>>> sess.run(hello + " " + world)
b'Hello World'
``````

### Matrix Calculation

``````>>> import numpy as np
>>> matrix1 = 10 * np.random.random_sample((3, 4))
>>> matrix2 = 10 * np.random.random_sample((4, 6))
>>> np.matmul(matrix1, matrix2)
array([[ 159.40614027,  162.54034372,   73.28459269,  142.01526423,
127.91968372,   98.2847073 ],
[  94.05143578,   94.8883029 ,   37.81891208,   79.43049234,
68.99657767,   49.1148775 ],
[ 131.34252857,   98.32689307,   45.45396031,   91.68707474,
55.91695781,   76.97886235]])
>>> sess.run(tf.matmul(tf.constant(matrix1), tf.constant(matrix2)))
array([[ 159.40614027,  162.54034372,   73.28459269,  142.01526423,
127.91968372,   98.2847073 ],
[  94.05143578,   94.8883029 ,   37.81891208,   79.43049234,
68.99657767,   49.1148775 ],
[ 131.34252857,   98.32689307,   45.45396031,   91.68707474,
55.91695781,   76.97886235]])

>>> tf.get_default_graph().get_operations()[-3].node_def
name: "Const_4"
op: "Const"
attr {
key: "dtype"
value {
type: DT_DOUBLE
}
}
attr {
key: "value"
value {
tensor {
dtype: DT_DOUBLE
tensor_shape {
dim {
size: 3
}
dim {
size: 4
}
}
tensor_content: "\005\252\204x\024\363\036@U\2118W\323R\026@\226\3306-=r\033@v\022\301\3002\375\022@\r?R\376v\265\022@\333\356a\t\210\016\001@*\255\300\241\360\022\020@\344\320\033\013\214\006\013@\253/\343\266\265x\027@\366\177\331\013F\355\373?\301\324D\326\273Q!@@\273\247k)\265\314?"
}
}
}
>>> tf.get_default_graph().get_operations()[-2].node_def
name: "Const_5"
op: "Const"
attr {
key: "dtype"
value {
type: DT_DOUBLE
}
}
attr {
key: "value"
value {
tensor {
dtype: DT_DOUBLE
tensor_shape {
dim {
size: 4
}
dim {
size: 6
}
}
tensor_content: "zz\255\266\314\363\035@&\240\'\214\213\315 @\351\333)N\031E\364?\262`c\344\330\035\017@\300\033\025\263)\216\247?\326EJ\253\245J\347?\354#\354\031\204\343\005@\031\317Ue\301\331\025@\312\360j\031\031\346\026@@aGnU\010\034@*\026P\337\270\375#@Zrx\241\226,\037@\371\240.74\331\"@\240W\026\312\223n\021@\030N.xax\t@\306W\312\032\201\206\031@\340\342\351_F\264\020@b\314\264\003\241?\033@\201\374R\224\311\$\022@\335\240\241\305\205L\037@\212\374\203\005XS\000@D/w\255>t\030@\326\020/\324&+\"@\236\333\251\362qI\340?"
}
}

}
>>> tf.get_default_graph().get_operations()[-1].node_def
name: "MatMul"
op: "MatMul"
input: "Const_4"
input: "Const_5"
attr {
key: "T"
value {
type: DT_DOUBLE
}
}
attr {
key: "transpose_a"
value {
b: false
}
}
attr {
key: "transpose_b"
value {
b: false
}
}
``````

TensorFlow uses protocol buffers internally.

why separation of definition and execution:

To do efficient numerical computing in Python, we typically use libraries like NumPy that do expensive operations such as matrix multiplication outside Python, using highly efficient code implemented in another language. Unfortunately, there can still be a lot of overhead from switching back to Python every operation. This overhead is especially bad if you want to run computations on GPUs or in a distributed manner, where there can be a high cost to transferring data.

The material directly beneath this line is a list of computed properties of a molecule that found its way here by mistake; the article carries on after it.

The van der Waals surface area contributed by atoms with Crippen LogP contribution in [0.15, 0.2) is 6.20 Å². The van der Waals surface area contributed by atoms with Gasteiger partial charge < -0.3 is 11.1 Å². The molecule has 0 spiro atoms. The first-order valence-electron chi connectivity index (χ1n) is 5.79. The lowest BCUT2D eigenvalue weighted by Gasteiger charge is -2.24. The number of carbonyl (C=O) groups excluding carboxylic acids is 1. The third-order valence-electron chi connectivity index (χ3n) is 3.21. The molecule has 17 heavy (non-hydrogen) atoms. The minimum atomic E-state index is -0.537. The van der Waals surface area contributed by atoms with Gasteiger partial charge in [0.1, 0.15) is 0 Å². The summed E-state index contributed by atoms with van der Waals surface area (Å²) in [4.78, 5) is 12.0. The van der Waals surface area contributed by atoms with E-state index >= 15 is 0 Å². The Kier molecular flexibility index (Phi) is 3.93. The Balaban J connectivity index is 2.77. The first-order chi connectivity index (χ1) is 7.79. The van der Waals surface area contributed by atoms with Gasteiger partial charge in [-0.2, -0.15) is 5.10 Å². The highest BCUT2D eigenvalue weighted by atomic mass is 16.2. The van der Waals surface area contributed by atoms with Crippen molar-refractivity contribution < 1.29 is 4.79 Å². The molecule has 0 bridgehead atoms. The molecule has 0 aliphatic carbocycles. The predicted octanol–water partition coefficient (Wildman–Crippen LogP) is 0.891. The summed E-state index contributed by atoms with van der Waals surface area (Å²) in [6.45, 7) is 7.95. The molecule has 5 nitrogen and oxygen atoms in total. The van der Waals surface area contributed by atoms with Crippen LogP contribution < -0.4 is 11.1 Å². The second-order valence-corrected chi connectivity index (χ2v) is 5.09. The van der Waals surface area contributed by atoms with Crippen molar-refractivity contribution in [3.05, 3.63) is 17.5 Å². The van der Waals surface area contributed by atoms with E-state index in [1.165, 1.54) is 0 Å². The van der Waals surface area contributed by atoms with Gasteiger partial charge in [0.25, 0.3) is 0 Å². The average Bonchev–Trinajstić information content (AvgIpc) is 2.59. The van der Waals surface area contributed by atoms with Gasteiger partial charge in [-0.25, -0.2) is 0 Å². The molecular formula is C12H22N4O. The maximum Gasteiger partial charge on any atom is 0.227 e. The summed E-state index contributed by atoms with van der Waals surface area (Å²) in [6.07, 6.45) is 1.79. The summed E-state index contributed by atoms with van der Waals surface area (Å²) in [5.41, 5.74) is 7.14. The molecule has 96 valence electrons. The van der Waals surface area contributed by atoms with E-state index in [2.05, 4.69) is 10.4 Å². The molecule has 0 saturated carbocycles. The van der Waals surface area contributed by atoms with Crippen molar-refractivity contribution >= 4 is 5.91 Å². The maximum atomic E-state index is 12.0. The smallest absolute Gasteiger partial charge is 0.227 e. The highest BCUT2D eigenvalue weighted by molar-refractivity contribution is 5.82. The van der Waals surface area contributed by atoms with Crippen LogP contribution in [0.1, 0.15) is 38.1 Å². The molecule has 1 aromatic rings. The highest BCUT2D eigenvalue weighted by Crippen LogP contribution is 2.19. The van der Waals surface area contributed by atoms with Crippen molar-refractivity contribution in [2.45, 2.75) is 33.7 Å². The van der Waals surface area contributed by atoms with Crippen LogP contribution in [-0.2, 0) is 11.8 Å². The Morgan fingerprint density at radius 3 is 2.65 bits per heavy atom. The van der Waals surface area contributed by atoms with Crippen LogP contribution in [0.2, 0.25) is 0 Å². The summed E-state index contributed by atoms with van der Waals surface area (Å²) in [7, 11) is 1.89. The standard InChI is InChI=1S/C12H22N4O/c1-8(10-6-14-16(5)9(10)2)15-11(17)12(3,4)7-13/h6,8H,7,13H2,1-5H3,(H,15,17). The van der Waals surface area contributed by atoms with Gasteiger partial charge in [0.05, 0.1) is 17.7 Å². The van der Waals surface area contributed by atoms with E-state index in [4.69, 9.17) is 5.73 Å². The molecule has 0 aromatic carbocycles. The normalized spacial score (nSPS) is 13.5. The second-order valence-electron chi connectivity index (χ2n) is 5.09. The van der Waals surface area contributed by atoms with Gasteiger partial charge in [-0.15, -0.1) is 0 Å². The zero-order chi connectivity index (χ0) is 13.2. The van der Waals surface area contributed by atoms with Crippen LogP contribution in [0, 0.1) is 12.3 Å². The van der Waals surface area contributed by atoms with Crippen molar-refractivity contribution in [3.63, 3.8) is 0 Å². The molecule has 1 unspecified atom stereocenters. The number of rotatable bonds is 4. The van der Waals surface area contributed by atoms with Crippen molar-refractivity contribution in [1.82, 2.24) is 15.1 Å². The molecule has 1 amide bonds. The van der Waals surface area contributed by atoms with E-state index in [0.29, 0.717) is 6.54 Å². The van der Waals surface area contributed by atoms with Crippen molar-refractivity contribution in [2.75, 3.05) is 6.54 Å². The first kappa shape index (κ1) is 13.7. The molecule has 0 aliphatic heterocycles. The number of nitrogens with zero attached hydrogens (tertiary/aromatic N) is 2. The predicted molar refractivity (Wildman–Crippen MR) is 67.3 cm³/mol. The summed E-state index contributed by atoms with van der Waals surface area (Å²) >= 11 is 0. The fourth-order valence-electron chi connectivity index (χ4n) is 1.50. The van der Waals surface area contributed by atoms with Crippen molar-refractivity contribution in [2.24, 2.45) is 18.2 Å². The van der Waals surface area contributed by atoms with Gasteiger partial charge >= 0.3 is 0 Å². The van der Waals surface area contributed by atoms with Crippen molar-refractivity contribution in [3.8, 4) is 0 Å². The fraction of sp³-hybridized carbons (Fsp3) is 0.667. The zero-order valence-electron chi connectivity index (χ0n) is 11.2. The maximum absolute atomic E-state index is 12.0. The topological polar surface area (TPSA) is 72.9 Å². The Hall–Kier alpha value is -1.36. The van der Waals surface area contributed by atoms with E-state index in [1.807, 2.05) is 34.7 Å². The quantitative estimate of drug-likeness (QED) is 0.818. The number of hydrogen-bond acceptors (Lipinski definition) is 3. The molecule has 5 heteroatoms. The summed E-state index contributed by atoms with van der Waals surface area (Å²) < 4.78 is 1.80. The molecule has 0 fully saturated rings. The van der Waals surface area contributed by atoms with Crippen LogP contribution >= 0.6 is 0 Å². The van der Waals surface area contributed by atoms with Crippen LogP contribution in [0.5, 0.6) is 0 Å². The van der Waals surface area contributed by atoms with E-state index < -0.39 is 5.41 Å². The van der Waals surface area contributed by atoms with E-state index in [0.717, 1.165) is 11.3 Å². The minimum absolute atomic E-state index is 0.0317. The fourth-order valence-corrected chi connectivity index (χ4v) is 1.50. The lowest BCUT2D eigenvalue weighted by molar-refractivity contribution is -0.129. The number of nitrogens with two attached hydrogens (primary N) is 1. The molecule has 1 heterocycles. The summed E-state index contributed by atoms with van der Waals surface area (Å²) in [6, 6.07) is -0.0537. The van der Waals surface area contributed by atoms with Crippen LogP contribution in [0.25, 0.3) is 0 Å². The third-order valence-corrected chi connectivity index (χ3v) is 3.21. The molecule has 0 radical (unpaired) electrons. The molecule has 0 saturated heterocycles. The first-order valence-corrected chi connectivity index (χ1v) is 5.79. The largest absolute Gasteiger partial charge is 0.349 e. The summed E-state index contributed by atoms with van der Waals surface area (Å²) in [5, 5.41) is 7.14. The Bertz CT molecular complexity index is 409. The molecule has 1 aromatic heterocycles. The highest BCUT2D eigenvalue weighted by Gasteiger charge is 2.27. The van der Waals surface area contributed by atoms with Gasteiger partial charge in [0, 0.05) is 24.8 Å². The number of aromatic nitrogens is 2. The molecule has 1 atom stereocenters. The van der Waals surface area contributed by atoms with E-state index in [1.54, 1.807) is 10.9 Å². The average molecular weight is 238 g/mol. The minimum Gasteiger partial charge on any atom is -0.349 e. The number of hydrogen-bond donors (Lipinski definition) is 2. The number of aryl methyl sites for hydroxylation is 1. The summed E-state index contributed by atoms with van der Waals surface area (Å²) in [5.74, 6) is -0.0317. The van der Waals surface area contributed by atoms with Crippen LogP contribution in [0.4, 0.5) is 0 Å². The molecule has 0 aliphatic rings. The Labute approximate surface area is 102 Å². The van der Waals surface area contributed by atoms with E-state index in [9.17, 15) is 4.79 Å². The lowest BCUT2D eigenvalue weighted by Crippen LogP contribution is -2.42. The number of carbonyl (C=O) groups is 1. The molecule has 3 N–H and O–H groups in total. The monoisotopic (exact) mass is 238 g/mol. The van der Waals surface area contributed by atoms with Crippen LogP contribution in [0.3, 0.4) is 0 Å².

TensorFlow also does its heavy lifting outside Python, but it takes things a step further to avoid this overhead. Instead of running a single expensive operation independently from Python, TensorFlow lets us describe a graph of interacting operations that run entirely outside Python.

``````>>> x = tf.Variable(1.0)
>>> [op.name for op in graph.get_operations()]
>>> sess.run(tf.initialize_all_variables())

>>> y = tf.constant(1.0)
>>> [op.name for op in graph.get_operations()]
[...  'Const']
``````

A placeholder is simply a variable that we will assign data to at a later date.

graph

They are the same!

``````>>> tf.get_default_graph()
>>> <tensorflow.python.framework.ops.Graph object at 0x1047b87b8>

>>> sess.graph
>>> <tensorflow.python.framework.ops.Graph object at 0x1047b87b8>
``````

https://www.oreilly.com/learning/hello-tensorflow

Placeholder

A placeholder is simply a variable that we will assign data to at a later date.

``````>>> x = tf.placeholder("int32", 3)
>>> y = x * 2
>>> sess.run(y, feed_dict={x:[1,2,3]})
array([2, 4, 6], dtype=int32)

>>> x = tf.constant([1,2,3])
>>> y = x * 2
>>> sess.run(y)
array([2, 4, 6], dtype=int32)

>>> sess.run(x, feed_dict={x:[1,2,3]})
Traceback (most recent call last):
File "/usr/local/lib/python3.5/site-packages/tensorflow/python/client/session.py", line 658, in _do_call
...
tensorflow.python.pywrap_tensorflow.StatusNotOK: Invalid argument: Placeholder_3:0 is both fed and fetched.
``````

x alone is a placeholder

``````>>> x
<tf.Tensor 'Placeholder_3:0' shape=(3,) dtype=int32>
``````

these are operations:

``````>>> x + 1
>>> x * 1
<tf.Tensor 'mul_4:0' shape=(3,) dtype=int32>

x = tf.placeholder("float", [None, 3])
``````

None: any number of rows

## Keras

An alternative(better?) API layer for TensorFlow.

### Trouble Shooting

Error:

ImportError: No module named 'keras.layers'; 'keras' is not a package

Solution:

1. Make sure keras is correctly installed
2. Make sure your script is NOT named `keras.py`, otherwise python will look into YOUR script for `keras.layers`(or other packages)